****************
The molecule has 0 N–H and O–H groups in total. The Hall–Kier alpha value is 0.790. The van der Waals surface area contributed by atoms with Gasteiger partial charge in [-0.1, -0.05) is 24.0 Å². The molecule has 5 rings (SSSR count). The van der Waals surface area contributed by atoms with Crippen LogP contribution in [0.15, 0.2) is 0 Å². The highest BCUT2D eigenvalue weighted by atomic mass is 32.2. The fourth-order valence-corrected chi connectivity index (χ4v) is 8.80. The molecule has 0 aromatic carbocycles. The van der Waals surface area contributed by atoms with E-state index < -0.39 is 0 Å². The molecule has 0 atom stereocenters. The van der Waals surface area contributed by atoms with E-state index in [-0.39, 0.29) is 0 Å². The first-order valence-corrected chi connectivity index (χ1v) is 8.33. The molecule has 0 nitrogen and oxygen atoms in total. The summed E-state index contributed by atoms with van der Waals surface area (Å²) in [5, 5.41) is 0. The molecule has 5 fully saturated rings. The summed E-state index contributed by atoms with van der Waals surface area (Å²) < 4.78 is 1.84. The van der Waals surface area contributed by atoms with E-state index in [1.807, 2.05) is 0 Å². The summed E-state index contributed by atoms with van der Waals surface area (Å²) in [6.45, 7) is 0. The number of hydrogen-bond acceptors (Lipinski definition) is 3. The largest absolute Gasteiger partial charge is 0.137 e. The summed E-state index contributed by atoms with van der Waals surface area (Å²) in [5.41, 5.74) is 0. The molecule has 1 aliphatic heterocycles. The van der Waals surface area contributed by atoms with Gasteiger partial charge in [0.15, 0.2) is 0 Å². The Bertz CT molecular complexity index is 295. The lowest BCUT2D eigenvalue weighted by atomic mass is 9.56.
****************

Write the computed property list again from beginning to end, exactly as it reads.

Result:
The molecule has 0 N–H and O–H groups in total. The Hall–Kier alpha value is 0.790. The van der Waals surface area contributed by atoms with Gasteiger partial charge in [-0.1, -0.05) is 24.0 Å². The molecule has 5 rings (SSSR count). The van der Waals surface area contributed by atoms with Crippen LogP contribution in [0.15, 0.2) is 0 Å². The highest BCUT2D eigenvalue weighted by atomic mass is 32.2. The fourth-order valence-corrected chi connectivity index (χ4v) is 8.80. The molecule has 0 aromatic carbocycles. The van der Waals surface area contributed by atoms with E-state index < -0.39 is 0 Å². The molecule has 0 atom stereocenters. The van der Waals surface area contributed by atoms with E-state index in [-0.39, 0.29) is 0 Å². The first-order valence-corrected chi connectivity index (χ1v) is 8.33. The molecule has 0 nitrogen and oxygen atoms in total. The summed E-state index contributed by atoms with van der Waals surface area (Å²) in [5, 5.41) is 0. The molecule has 5 fully saturated rings. The summed E-state index contributed by atoms with van der Waals surface area (Å²) < 4.78 is 1.84. The van der Waals surface area contributed by atoms with E-state index in [1.807, 2.05) is 0 Å². The summed E-state index contributed by atoms with van der Waals surface area (Å²) in [6.45, 7) is 0. The number of hydrogen-bond acceptors (Lipinski definition) is 3. The largest absolute Gasteiger partial charge is 0.137 e. The summed E-state index contributed by atoms with van der Waals surface area (Å²) in [5.41, 5.74) is 0. The molecule has 1 aliphatic heterocycles. The van der Waals surface area contributed by atoms with Gasteiger partial charge in [0.15, 0.2) is 0 Å². The Bertz CT molecular complexity index is 295. The lowest BCUT2D eigenvalue weighted by atomic mass is 9.56.